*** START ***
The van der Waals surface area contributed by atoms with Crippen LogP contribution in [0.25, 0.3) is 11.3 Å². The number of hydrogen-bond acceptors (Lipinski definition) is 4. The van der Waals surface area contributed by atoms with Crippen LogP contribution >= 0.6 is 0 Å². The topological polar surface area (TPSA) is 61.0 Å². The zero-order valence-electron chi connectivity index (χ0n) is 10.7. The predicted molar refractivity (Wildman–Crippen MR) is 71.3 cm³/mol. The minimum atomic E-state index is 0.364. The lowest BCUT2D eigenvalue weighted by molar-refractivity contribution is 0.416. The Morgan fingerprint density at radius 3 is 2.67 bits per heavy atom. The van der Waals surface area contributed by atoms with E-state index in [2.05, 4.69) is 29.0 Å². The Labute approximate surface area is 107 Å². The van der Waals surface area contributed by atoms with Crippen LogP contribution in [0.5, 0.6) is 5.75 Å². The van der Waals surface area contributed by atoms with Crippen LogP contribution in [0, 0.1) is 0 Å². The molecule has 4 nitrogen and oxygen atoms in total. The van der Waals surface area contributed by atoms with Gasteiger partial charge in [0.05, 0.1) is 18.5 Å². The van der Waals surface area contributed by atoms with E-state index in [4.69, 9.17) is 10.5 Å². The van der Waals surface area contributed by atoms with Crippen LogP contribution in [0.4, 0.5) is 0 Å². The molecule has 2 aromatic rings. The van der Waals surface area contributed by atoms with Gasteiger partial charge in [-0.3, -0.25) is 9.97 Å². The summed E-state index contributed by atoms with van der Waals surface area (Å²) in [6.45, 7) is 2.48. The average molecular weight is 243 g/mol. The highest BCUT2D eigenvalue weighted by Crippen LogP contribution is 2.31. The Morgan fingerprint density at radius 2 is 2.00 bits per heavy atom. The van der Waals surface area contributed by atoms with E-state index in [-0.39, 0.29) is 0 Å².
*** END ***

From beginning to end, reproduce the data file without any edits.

The van der Waals surface area contributed by atoms with Crippen LogP contribution in [0.25, 0.3) is 11.3 Å². The number of hydrogen-bond acceptors (Lipinski definition) is 4. The van der Waals surface area contributed by atoms with Crippen LogP contribution >= 0.6 is 0 Å². The topological polar surface area (TPSA) is 61.0 Å². The zero-order valence-electron chi connectivity index (χ0n) is 10.7. The predicted molar refractivity (Wildman–Crippen MR) is 71.3 cm³/mol. The minimum atomic E-state index is 0.364. The lowest BCUT2D eigenvalue weighted by molar-refractivity contribution is 0.416. The Morgan fingerprint density at radius 3 is 2.67 bits per heavy atom. The van der Waals surface area contributed by atoms with E-state index in [2.05, 4.69) is 29.0 Å². The Labute approximate surface area is 107 Å². The van der Waals surface area contributed by atoms with Crippen LogP contribution in [0.5, 0.6) is 5.75 Å². The van der Waals surface area contributed by atoms with Crippen LogP contribution in [0, 0.1) is 0 Å². The molecule has 4 nitrogen and oxygen atoms in total. The van der Waals surface area contributed by atoms with Gasteiger partial charge in [0.05, 0.1) is 18.5 Å². The van der Waals surface area contributed by atoms with E-state index in [4.69, 9.17) is 10.5 Å². The van der Waals surface area contributed by atoms with Crippen LogP contribution in [0.4, 0.5) is 0 Å². The molecule has 2 aromatic rings. The van der Waals surface area contributed by atoms with Gasteiger partial charge in [-0.3, -0.25) is 9.97 Å². The summed E-state index contributed by atoms with van der Waals surface area (Å²) in [6.45, 7) is 2.48. The average molecular weight is 243 g/mol. The highest BCUT2D eigenvalue weighted by Crippen LogP contribution is 2.31. The Morgan fingerprint density at radius 2 is 2.00 bits per heavy atom. The van der Waals surface area contributed by atoms with E-state index in [-0.39, 0.29) is 0 Å².